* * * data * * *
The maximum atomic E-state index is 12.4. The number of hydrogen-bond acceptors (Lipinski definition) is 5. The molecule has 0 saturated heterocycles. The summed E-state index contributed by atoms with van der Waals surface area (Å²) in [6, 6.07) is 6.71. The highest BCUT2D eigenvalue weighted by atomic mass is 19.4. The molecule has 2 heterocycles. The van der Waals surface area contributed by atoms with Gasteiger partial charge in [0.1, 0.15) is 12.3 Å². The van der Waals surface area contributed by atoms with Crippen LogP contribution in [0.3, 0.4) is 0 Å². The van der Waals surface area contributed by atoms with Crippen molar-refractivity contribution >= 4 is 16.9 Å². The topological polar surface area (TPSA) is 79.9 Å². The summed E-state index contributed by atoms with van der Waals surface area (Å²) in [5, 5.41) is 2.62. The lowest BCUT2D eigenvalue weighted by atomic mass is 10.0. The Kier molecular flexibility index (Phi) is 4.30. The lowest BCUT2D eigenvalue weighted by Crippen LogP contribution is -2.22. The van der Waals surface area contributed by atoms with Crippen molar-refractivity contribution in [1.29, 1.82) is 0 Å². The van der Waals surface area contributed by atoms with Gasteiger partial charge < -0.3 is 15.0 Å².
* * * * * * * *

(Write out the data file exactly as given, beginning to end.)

The maximum atomic E-state index is 12.4. The number of hydrogen-bond acceptors (Lipinski definition) is 5. The molecule has 0 saturated heterocycles. The summed E-state index contributed by atoms with van der Waals surface area (Å²) in [6, 6.07) is 6.71. The highest BCUT2D eigenvalue weighted by atomic mass is 19.4. The molecule has 2 heterocycles. The van der Waals surface area contributed by atoms with Gasteiger partial charge in [0.1, 0.15) is 12.3 Å². The van der Waals surface area contributed by atoms with Crippen LogP contribution in [0.3, 0.4) is 0 Å². The van der Waals surface area contributed by atoms with Crippen molar-refractivity contribution >= 4 is 16.9 Å². The topological polar surface area (TPSA) is 79.9 Å². The summed E-state index contributed by atoms with van der Waals surface area (Å²) in [5, 5.41) is 2.62. The lowest BCUT2D eigenvalue weighted by atomic mass is 10.0. The Kier molecular flexibility index (Phi) is 4.30. The lowest BCUT2D eigenvalue weighted by Crippen LogP contribution is -2.22. The van der Waals surface area contributed by atoms with Crippen molar-refractivity contribution in [1.29, 1.82) is 0 Å². The van der Waals surface area contributed by atoms with Gasteiger partial charge < -0.3 is 15.0 Å².